Weather forces prep wrestlers into extra six weeks of dieting

Cameron Smith
January 14, 2011

The winter weather had dramatic consequences for high school sports schedules across the country this week, but none of the adjustments forced by ice and snow were as dire as the ones affecting wrestlers in the state of Georgia who lost the scheduled Team Duals state championships, which were to be held on Saturday but were already postponed because of anticipated travel problems.

The issue isn't the current postponement as much as it is the date on which the Duals championship will now be held. According to the Atlanta Journal-Constitution, rather than moving the event for a week or even two weeks, the event was shifted six weeks, to Feb. 25-26.

While that might have been the first weekend that was completely free for all the teams involved -- it had to be free, because the sport was scheduled to finish up the previous weekend -- it will create an additional month to six weeks of trauma for many of the wrestlers involved. More than athletes in any other prep sport, wrestlers often struggle to maintain their fighting weight, often sweating out pounds just hours before a bout despite a stringent diet that leads up to an event.

Many of those weight-conscious wrestlers would have been freed from the torment of the weigh-in scale after the Team Duals, but now will have to maintain strict diets for another entire month. That's no small feat, even if it does require small appetites.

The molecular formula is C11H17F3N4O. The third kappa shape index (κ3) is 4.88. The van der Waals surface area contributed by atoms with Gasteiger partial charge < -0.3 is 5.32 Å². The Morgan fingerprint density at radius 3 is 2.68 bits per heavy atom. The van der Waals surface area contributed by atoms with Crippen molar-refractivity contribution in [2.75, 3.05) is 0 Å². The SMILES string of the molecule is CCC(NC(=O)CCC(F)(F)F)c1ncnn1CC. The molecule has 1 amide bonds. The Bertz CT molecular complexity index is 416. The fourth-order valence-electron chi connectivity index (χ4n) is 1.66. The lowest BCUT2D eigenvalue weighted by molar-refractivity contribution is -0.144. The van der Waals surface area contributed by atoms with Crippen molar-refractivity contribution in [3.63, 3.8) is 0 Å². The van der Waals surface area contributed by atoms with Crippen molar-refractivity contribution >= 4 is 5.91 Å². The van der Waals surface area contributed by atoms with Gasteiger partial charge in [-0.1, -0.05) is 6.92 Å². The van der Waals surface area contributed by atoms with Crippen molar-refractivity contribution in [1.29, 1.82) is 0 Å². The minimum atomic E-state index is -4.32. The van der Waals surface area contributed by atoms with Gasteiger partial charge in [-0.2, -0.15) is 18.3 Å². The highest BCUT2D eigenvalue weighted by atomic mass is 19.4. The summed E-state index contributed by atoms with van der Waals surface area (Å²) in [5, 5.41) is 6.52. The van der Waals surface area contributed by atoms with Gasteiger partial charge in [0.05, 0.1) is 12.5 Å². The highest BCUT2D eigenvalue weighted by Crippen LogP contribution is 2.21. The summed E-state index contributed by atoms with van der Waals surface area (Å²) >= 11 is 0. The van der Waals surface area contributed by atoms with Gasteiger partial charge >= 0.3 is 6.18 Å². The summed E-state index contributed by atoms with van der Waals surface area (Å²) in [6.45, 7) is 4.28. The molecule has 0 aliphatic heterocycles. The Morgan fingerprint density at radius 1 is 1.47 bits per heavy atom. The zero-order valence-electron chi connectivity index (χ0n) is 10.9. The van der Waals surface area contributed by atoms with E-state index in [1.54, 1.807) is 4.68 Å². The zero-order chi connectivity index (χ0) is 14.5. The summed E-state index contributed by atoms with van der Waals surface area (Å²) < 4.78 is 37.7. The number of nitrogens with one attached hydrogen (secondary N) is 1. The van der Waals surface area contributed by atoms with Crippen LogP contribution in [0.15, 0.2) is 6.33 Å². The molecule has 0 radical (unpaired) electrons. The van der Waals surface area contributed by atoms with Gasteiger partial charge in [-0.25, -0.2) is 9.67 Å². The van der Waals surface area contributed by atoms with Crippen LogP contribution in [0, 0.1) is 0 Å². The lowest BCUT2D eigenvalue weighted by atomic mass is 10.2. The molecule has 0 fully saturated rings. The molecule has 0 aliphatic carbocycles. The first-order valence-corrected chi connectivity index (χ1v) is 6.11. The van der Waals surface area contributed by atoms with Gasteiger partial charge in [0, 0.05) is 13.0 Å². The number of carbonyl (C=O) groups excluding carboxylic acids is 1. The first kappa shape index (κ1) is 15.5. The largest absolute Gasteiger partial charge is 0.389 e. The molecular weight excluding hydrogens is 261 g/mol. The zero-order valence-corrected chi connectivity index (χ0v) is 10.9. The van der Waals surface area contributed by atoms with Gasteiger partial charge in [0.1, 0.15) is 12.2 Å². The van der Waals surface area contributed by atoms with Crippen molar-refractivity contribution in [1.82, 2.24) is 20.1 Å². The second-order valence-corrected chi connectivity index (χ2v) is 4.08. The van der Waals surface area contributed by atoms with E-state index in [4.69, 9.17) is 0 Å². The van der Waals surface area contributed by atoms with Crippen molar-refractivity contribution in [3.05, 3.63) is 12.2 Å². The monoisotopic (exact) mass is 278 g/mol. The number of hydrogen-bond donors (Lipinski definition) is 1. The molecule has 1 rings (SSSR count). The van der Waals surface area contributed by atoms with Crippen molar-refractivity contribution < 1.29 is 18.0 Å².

Those concerns don't seem to have been considered by Georgia High School Association officials, who instead appeared to make their decision based purely on convenient scheduling.

"We were looking at the fact with many schools not in session, we couldn't really have it this weekend," GHSA executive director Ralph Swearngin told the Journal-Constitution. "If we tried to put it another weekend during the regular season, it would fall on top of schedules that teams have already made. So we just decided that we would put it at the end."

Is the new, elongated season schedule -- which will affect all wrestlers as opposed to just teams' top individual performers -- really fair to the teenagers who have to deal with it? Probably not. Unfortunately, that won't help change the rules of the sport, or make the traditional weight classes any more lenient.

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